Tamio ‘Tommy’ Kono (1930-2016) is one of the most successful U.S. Olympians that you probably never heard of. He was a weightlifter who set 26 world records, seven Olympic records, and eight Pan-American Games records. He won gold medals at the Helsinki Olympic Games in 1952, a gold at Melbourne in 1956, and a silver at Rome in 1960 – each in a different weight division.
His amazing story started in Sacramento, California where he was born on June 27, 1930 to Kanichi and Ishimi Kono. His father owned a print shop. As a young boy Tommy suffered from asthma and missed a lot of school. At the age of 11, he and his family were incarcerated along with over 120,000 other people of Japanese decent, 2/3 of whom were U.S. citizens like Tommy Kono. His family was at Tule Lake high in the mountains (about 4,000 feet above sea level) of northern California. Ironically, the mountain air alleviated his asthma. He wanted to stay healthy, so he started weightlifting after a neighbor gave him a 15-pound dumbbell and introduced him to Olympic-style lifting.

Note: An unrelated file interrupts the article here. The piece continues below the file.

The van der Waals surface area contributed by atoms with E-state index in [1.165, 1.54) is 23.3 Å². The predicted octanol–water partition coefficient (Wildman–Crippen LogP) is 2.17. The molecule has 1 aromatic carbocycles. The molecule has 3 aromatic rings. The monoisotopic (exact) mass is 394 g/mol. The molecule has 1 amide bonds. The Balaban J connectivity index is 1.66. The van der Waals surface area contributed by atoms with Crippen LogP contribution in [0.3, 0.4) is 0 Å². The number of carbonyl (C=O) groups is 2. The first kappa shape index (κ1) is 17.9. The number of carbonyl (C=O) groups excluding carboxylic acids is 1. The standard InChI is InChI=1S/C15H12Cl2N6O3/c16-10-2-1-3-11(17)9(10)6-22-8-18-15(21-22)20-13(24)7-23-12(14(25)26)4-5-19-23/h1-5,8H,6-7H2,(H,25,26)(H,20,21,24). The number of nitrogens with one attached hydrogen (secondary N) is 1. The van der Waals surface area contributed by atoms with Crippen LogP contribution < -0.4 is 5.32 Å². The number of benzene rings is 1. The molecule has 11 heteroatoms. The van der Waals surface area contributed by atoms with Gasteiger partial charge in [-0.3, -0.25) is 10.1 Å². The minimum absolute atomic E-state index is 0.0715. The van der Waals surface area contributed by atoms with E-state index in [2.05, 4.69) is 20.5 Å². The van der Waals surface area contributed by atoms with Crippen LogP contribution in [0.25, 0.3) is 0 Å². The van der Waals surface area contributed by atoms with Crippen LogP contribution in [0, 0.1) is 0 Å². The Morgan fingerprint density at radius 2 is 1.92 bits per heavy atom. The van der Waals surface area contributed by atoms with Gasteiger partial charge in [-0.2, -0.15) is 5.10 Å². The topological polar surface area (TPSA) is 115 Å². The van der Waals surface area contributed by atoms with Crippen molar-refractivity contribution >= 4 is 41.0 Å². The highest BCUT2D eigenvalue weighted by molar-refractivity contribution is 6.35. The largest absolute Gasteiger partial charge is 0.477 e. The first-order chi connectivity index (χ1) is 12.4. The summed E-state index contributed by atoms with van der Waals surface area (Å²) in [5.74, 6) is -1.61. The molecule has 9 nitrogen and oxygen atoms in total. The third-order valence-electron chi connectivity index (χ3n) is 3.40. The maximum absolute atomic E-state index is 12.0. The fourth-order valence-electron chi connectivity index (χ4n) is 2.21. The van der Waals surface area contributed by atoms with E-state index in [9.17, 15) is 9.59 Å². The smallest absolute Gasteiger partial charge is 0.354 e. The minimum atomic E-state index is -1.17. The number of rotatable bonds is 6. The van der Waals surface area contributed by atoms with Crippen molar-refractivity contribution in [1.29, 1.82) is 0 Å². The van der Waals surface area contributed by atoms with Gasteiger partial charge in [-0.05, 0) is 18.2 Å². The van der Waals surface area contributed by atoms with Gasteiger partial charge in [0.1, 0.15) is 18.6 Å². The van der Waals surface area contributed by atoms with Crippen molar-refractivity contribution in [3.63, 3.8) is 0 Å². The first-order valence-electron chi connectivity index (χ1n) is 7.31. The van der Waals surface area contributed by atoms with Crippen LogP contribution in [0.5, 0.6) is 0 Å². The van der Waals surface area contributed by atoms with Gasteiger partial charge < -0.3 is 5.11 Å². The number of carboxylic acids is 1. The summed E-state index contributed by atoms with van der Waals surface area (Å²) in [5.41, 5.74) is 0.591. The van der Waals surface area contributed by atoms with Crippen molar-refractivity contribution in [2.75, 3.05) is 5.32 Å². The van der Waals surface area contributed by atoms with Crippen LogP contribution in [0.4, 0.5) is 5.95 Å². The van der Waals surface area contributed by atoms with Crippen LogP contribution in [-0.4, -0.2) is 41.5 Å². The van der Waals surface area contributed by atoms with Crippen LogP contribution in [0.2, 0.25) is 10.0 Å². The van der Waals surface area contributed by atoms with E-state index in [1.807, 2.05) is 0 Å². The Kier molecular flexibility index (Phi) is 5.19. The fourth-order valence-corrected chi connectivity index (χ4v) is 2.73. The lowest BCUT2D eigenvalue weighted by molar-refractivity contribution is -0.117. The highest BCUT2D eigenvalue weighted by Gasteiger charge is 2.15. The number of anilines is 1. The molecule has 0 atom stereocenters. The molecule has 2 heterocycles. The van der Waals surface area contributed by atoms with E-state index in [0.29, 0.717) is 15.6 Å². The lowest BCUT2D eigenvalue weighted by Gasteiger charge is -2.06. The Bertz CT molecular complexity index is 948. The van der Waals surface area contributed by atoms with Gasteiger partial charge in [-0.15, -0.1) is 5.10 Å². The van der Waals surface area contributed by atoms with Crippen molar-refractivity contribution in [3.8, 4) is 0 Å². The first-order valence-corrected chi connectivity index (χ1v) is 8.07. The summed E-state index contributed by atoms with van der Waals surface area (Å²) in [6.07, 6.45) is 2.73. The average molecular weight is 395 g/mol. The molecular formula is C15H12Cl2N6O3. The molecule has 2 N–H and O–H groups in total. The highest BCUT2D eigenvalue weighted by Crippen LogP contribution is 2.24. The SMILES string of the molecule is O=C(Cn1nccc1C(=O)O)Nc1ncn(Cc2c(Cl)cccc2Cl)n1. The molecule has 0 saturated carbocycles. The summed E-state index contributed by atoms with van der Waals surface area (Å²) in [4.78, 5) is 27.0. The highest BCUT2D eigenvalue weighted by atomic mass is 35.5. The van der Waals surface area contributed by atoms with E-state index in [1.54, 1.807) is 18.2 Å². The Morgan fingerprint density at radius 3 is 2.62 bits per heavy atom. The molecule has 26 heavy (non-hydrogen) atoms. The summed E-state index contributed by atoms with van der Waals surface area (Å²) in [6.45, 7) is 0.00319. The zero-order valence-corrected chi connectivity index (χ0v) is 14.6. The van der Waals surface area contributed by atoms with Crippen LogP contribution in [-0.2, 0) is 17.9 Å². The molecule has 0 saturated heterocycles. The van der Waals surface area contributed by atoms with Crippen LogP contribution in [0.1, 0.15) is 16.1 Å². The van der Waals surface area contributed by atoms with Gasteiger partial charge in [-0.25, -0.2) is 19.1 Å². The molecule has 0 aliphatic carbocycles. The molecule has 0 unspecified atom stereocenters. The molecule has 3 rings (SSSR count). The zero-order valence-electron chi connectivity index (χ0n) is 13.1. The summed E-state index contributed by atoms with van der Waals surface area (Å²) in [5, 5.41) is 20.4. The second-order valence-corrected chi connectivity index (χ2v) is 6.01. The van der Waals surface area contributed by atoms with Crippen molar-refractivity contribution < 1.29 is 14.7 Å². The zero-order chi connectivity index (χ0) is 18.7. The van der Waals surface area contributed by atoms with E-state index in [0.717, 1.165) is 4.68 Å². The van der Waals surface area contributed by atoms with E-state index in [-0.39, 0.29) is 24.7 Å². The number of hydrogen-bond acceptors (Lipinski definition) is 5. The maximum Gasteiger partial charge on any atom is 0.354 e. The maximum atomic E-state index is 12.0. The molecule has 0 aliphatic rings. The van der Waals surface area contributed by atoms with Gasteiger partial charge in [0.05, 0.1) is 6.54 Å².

He was an incredible inspiration to young weightlifters, including Arnold Schwarzenegger, who saw him win the World Weightlifting title in Vienna in 1961. After retiring from lifting due to a knee injury, he went on to coach Olympic weightlifting teams from three different countries: Mexico in the 1968 Games, West Germany in 1972, and U.S.A. in 1976. He was inducted into the U.S. Olympic Hall of Fame in Minneapolis in 1990. In 2005, in conjunction with the 100th anniversary of the International Weightlifting Federation, they named him “Lifter of the Century.” He passed away at his home in Hawai’i at the age of 85. Tommy Kono is certainly one powerful example of the continuing contributions of Japanese Americans in the U.S.
Learn more about past and present Japanese-American Olympic athletes, a history of the Olympics in Japan, and discover some of the country’s favorite games and pastimes with the links provided below: